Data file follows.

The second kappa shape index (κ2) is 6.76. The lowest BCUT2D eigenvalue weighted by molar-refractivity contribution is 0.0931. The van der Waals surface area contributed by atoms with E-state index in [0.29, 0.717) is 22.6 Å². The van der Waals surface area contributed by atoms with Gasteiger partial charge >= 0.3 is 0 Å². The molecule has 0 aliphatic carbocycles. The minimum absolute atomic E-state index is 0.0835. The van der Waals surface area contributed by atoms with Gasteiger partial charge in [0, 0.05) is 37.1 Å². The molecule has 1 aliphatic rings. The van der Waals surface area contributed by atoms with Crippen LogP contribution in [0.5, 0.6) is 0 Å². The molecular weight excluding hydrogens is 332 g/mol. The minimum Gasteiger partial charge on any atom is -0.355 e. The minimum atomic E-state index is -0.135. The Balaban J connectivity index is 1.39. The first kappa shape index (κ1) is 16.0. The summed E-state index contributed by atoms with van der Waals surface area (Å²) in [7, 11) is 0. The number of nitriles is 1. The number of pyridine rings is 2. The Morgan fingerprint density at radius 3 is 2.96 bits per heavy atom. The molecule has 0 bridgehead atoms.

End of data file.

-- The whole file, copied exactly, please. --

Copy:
The second kappa shape index (κ2) is 6.76. The lowest BCUT2D eigenvalue weighted by molar-refractivity contribution is 0.0931. The van der Waals surface area contributed by atoms with E-state index in [0.29, 0.717) is 22.6 Å². The van der Waals surface area contributed by atoms with Gasteiger partial charge >= 0.3 is 0 Å². The molecule has 0 aliphatic carbocycles. The minimum absolute atomic E-state index is 0.0835. The van der Waals surface area contributed by atoms with Gasteiger partial charge in [0, 0.05) is 37.1 Å². The molecule has 1 aliphatic rings. The van der Waals surface area contributed by atoms with Crippen LogP contribution in [0.5, 0.6) is 0 Å². The molecular weight excluding hydrogens is 332 g/mol. The minimum Gasteiger partial charge on any atom is -0.355 e. The minimum atomic E-state index is -0.135. The Balaban J connectivity index is 1.39. The first kappa shape index (κ1) is 16.0. The summed E-state index contributed by atoms with van der Waals surface area (Å²) in [7, 11) is 0. The number of nitriles is 1. The number of pyridine rings is 2. The Morgan fingerprint density at radius 3 is 2.96 bits per heavy atom. The molecule has 0 bridgehead atoms.